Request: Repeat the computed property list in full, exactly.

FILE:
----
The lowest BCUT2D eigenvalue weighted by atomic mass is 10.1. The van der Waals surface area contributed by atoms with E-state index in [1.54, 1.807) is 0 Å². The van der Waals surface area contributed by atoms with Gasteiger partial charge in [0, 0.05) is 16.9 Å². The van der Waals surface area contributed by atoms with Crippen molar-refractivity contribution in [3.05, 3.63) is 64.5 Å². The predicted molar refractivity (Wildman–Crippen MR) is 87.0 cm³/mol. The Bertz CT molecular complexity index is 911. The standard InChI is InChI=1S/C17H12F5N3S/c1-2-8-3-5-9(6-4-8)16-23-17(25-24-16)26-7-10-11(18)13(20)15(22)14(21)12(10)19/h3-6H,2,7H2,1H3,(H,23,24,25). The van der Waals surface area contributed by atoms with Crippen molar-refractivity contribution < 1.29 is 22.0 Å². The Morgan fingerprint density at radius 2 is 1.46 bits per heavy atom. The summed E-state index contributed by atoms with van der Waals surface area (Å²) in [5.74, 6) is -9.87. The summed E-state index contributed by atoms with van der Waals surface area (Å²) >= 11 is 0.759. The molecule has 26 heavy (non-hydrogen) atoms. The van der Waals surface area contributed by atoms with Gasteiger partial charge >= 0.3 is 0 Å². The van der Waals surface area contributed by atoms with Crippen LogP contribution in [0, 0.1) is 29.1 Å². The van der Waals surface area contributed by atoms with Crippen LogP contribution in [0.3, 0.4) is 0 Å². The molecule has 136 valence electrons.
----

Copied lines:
The lowest BCUT2D eigenvalue weighted by atomic mass is 10.1. The van der Waals surface area contributed by atoms with E-state index in [1.54, 1.807) is 0 Å². The van der Waals surface area contributed by atoms with Gasteiger partial charge in [0, 0.05) is 16.9 Å². The van der Waals surface area contributed by atoms with Crippen molar-refractivity contribution in [3.05, 3.63) is 64.5 Å². The predicted molar refractivity (Wildman–Crippen MR) is 87.0 cm³/mol. The Bertz CT molecular complexity index is 911. The standard InChI is InChI=1S/C17H12F5N3S/c1-2-8-3-5-9(6-4-8)16-23-17(25-24-16)26-7-10-11(18)13(20)15(22)14(21)12(10)19/h3-6H,2,7H2,1H3,(H,23,24,25). The van der Waals surface area contributed by atoms with Crippen molar-refractivity contribution < 1.29 is 22.0 Å². The Morgan fingerprint density at radius 2 is 1.46 bits per heavy atom. The summed E-state index contributed by atoms with van der Waals surface area (Å²) in [5.74, 6) is -9.87. The summed E-state index contributed by atoms with van der Waals surface area (Å²) >= 11 is 0.759. The molecule has 26 heavy (non-hydrogen) atoms. The van der Waals surface area contributed by atoms with Gasteiger partial charge >= 0.3 is 0 Å². The van der Waals surface area contributed by atoms with Crippen LogP contribution in [0, 0.1) is 29.1 Å². The van der Waals surface area contributed by atoms with Crippen LogP contribution in [0.3, 0.4) is 0 Å². The molecule has 136 valence electrons.